Foster: It's a confidence thing with JK – and I'm not saying that from a negative standpoint. I think he started to find that confidence within himself later in the season. And it's the consistency; confidence and consistency go hand-in-hand. It takes a constant effort, every day, to put forward the efforts that you can to be better than you were yesterday.

When things don't always go right for most players, some players can bounce back from certain mistakes faster than others. Some others let those mistakes linger and carry over to the next play. That's why as coaches, we preach the 'next play mentality.' Sometimes that hinders JK a little bit because he wants to be really good at this game and be a better football player. It matters to him; he cares about it. But at times, he's so self-conscious of the mistakes he makes, it can linger. Fast-forward to later on in the season, I think he started to get past that and be more consistent. These were things I saw in practice.


"They were outstanding young men. I really enjoyed working with each one of them. They made me feel comfortable. We all got a chance to really know each other and that’s one message that Brandon Staley preached this entire year: relationships. What we tried to do and what I tried to do with each one of those guys is develop a relationship early on with them. Once we did that, everything else was easier."

Another young guy is Larry Rountree III – he scored his first touchdown against the Minnesota Vikings and SoFi Stadium went nuts.

What did you see out of him in year one and where can he make a leap in year two?

Foster: I saw a kid who has the willingness and toughness to be a really good football player. You can talk about him and Joshua, those are players who haven't had a whole lot of playing experience [at this level.] I think with Larry, it's about maturing as a player on the field. Once things slow down, after playing in the Senior Bowl, training, learning a new offense and the pressure on you in-game, you're saying I gotta go play special teams, all this information is new because he's been spending years in another offense and now had to transition and come into the NFL to learn something else a lot faster. If not, he won't see the field as much.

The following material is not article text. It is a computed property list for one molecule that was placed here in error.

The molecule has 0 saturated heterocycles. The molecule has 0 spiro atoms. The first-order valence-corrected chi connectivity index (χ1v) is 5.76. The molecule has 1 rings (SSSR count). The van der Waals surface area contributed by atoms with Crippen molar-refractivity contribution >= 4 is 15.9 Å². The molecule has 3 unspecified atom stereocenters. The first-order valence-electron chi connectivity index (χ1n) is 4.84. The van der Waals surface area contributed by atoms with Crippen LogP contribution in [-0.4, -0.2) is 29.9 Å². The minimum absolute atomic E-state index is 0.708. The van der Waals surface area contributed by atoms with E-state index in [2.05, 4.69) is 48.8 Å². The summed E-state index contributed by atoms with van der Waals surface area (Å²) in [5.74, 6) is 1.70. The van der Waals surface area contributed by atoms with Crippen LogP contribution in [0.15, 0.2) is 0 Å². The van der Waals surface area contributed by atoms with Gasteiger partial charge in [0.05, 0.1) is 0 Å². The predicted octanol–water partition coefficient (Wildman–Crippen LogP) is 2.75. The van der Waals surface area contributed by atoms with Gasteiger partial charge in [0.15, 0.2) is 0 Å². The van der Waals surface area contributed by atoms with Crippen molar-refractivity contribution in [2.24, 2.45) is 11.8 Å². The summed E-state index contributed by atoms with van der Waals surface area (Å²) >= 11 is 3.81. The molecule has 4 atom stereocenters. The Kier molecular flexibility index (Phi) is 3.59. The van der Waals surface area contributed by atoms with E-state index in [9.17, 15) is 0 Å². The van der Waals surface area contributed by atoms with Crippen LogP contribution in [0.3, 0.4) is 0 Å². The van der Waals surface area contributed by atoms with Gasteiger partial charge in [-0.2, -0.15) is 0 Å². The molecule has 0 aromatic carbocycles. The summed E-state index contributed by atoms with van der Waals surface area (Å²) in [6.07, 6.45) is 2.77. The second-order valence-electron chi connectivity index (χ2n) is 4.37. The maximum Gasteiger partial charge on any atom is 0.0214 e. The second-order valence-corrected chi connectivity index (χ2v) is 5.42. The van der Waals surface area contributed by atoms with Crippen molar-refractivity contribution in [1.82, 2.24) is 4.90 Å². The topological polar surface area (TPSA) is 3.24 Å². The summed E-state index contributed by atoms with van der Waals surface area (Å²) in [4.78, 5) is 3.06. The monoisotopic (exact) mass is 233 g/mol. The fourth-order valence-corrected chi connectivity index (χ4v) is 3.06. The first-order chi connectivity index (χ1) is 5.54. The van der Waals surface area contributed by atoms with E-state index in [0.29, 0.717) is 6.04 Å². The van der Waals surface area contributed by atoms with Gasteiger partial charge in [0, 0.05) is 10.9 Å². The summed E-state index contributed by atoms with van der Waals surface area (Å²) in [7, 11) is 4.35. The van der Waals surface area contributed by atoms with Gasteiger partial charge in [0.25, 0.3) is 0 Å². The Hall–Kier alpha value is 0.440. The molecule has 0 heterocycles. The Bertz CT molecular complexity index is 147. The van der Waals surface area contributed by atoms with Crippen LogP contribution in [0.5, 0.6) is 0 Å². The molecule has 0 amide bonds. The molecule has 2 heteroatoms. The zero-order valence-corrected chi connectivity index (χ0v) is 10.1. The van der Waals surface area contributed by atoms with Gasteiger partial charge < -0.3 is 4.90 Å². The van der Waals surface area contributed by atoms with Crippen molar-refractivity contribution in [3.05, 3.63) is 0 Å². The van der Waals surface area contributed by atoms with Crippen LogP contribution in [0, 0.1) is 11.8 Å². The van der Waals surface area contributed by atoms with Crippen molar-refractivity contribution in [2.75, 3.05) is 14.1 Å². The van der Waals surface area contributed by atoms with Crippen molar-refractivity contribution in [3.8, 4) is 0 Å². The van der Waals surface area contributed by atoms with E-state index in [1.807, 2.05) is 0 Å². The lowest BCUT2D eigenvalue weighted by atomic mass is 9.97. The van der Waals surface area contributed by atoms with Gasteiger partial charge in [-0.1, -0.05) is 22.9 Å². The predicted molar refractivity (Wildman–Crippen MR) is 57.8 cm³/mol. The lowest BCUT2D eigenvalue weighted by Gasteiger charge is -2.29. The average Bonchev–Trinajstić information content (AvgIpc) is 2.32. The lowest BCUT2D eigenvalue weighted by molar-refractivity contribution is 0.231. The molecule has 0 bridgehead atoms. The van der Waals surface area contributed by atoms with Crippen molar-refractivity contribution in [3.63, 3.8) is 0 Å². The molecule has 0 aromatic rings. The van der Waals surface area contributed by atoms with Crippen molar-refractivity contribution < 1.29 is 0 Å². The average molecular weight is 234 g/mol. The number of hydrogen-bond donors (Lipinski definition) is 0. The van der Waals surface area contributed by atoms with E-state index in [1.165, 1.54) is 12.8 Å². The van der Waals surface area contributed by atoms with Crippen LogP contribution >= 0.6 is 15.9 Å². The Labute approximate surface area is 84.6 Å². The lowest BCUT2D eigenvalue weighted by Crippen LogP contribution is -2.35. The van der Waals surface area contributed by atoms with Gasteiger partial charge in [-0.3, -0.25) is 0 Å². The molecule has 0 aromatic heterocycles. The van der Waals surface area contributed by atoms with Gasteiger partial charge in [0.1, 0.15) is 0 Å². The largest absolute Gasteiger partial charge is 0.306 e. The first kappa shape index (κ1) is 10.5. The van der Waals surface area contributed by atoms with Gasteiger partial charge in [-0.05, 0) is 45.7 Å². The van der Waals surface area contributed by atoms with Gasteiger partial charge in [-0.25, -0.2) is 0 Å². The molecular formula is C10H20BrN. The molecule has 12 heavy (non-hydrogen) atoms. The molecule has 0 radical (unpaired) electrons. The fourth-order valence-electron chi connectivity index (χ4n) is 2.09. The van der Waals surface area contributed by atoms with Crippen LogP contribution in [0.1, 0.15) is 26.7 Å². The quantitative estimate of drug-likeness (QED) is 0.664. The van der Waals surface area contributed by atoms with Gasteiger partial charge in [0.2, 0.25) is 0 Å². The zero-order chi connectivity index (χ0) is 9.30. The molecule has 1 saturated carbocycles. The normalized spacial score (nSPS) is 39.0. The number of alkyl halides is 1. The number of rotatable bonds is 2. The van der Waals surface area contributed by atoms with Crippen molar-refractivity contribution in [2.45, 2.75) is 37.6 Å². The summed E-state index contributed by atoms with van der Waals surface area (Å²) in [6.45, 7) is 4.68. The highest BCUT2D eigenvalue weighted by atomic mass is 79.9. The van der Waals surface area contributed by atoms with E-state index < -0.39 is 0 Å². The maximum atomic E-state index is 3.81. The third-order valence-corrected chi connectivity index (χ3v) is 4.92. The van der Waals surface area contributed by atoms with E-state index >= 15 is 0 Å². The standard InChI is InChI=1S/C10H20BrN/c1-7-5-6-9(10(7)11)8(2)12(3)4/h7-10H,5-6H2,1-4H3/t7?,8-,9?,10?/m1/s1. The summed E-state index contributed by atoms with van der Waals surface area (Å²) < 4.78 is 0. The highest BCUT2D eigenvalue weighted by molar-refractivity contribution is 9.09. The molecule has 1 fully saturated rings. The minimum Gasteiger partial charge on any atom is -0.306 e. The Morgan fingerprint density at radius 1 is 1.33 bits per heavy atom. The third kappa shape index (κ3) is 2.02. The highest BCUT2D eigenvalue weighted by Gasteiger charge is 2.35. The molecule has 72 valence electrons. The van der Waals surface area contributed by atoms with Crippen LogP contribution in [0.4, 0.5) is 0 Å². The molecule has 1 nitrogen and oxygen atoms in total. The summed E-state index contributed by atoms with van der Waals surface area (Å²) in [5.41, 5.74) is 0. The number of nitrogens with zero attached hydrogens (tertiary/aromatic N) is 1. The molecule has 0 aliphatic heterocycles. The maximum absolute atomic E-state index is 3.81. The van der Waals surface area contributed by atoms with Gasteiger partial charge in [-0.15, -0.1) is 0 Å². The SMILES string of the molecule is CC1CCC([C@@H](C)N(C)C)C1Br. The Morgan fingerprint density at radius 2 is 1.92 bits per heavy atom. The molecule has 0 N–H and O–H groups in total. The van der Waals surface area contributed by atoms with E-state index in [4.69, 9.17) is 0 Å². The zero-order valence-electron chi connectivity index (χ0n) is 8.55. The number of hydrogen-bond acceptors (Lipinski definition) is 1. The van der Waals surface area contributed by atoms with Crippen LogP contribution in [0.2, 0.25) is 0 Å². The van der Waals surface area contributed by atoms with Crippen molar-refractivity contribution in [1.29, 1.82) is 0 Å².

With him, it's about slowing the game down, maturing on the field, and once he's able to do that, you'll start to see a more complete and efficient player.

Final question – backup running back. What is the key to finding consistency behind Austin?

Foster: I think the key is someone defining their role. On every great team, there's a player who has to define a role; whether it's the Lakers or Bulls, every player has a role they have to define. We have to be great at that role. Not everybody is probably gonna get as many accolades or shine as the other when it comes to that, but what people don't always see is the time and effort each one of the role players puts into it until the game time comes.

Moving forward, whoever it is will [need to have] consistency day in and day out to help relieve Austin, whether it's in the run game or pass game. We'll find ways to get Austin the ball, he'll get his touches, but when you wanna take a little bit off of him, you just want to make sure you can trust [the next guy] in situations knowing you're not gonna lose anything there and that you'll gain and operate efficiently as an offense. You wanna make sure he can make the routine plays and not only go in there and be average, but be an above average guy. Speaking of JJ, maybe he comes in and busts a run like he did against New England. A little boost can go a long way. Anybody who can come in add some value in that role and display toughness and consistency is what we're looking for.

Take a frame-by-frame look at Austin Ekeler run in his 4th touchdown during Sunday Night Football against the Steelers at SoFi Stadium.